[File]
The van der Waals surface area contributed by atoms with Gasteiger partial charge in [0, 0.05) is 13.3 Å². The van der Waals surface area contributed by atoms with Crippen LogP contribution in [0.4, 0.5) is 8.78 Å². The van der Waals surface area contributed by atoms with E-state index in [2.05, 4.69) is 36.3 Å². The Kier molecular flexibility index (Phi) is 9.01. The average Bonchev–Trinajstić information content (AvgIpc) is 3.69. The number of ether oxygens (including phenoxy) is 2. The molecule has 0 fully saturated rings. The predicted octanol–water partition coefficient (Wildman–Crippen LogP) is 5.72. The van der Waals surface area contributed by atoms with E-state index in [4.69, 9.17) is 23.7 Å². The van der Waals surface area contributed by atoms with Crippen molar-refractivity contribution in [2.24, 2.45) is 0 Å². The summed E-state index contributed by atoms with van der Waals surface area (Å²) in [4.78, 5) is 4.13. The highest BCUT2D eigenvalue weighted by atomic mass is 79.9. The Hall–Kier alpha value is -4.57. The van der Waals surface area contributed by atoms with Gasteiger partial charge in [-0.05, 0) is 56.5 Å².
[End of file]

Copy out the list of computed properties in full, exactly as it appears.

The van der Waals surface area contributed by atoms with Gasteiger partial charge in [0, 0.05) is 13.3 Å². The van der Waals surface area contributed by atoms with Crippen LogP contribution in [0.4, 0.5) is 8.78 Å². The van der Waals surface area contributed by atoms with E-state index in [2.05, 4.69) is 36.3 Å². The Kier molecular flexibility index (Phi) is 9.01. The average Bonchev–Trinajstić information content (AvgIpc) is 3.69. The number of ether oxygens (including phenoxy) is 2. The molecule has 0 fully saturated rings. The predicted octanol–water partition coefficient (Wildman–Crippen LogP) is 5.72. The van der Waals surface area contributed by atoms with E-state index in [4.69, 9.17) is 23.7 Å². The van der Waals surface area contributed by atoms with Crippen molar-refractivity contribution in [2.24, 2.45) is 0 Å². The summed E-state index contributed by atoms with van der Waals surface area (Å²) in [4.78, 5) is 4.13. The highest BCUT2D eigenvalue weighted by atomic mass is 79.9. The Hall–Kier alpha value is -4.57. The van der Waals surface area contributed by atoms with Gasteiger partial charge in [-0.05, 0) is 56.5 Å².